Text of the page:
Researchers have discovered a new avenue of cell death in Alzheimer’s disease and vascular dementia.
A new study, led by scientists at Oregon Health & Science University (OHSU), has revealed that a form of cell death known as ferroptosis – caused by a build-up of iron in cells – destroys microglia cells, a type of cell involved in the brain’s immune response, in cases of Alzheimer’s and vascular dementia.
This finding will open new avenues in drug discovery for Alzheimer’s disease as potential new treatments could focus on reducing microglial degeneration in the brain.
The research uncovered a cascading form of neurodegeneration triggered by deterioration of myelin. They made the discovery using a novel immunofluorescence technique developed by the study’s lead author Philip Adeniyi, a postdoctoral researcher in Back’s laboratory.
The researchers discovered that microglia degenerates in the white matter of the brain of patients with Alzheimer’s and vascular dementia.
When myelin is damaged, microglia swarm in to clear the debris. In the new study, researchers found that microglia themselves are destroyed by the act of clearing iron-rich myelin (ferroptosis).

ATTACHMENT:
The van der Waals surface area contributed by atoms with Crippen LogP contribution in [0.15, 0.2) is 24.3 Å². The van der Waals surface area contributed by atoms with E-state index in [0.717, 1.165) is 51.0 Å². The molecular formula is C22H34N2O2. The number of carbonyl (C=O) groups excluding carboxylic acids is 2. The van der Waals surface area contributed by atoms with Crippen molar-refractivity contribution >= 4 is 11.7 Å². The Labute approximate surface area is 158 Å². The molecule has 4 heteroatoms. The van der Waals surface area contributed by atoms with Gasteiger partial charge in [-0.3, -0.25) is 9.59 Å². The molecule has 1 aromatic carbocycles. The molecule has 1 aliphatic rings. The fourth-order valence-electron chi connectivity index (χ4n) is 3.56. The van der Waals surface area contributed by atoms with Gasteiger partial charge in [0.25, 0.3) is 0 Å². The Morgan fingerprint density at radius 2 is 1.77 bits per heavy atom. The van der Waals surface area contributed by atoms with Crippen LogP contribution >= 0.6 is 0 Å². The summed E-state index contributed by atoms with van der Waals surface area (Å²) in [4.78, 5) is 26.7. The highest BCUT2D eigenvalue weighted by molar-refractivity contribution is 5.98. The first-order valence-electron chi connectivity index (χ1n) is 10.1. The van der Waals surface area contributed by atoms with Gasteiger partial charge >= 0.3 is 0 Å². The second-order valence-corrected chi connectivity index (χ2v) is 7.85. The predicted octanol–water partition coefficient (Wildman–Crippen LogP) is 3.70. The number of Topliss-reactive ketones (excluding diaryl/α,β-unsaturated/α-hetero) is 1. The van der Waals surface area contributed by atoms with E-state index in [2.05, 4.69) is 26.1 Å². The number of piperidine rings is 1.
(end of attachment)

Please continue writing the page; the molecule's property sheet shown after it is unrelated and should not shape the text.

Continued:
“This is a major finding,” said senior author Stephen Back, a neuroscientist and Professor of Pediatrics in the OHSU School of Medicine. “We’ve missed a major form of cell death in Alzheimer’s disease and vascular dementia. We hadn’t been giving much attention to microglia as vulnerable cells, and white matter injury in the brain has received relatively little attention.”
““Everyone knows that microglia are activated to mediate inflammation. But no one knew that they were dying in such large numbers. It’s just amazing that we missed this until now.”
Image shows: Stephen Back, a neuroscientist and Professor of pediatrics in the OHSU School of Medicine, left, and Philip Adeniyi, a postdoctoral researcher in Back’s laboratory. (Source: OHSU/Christine Torres HickP)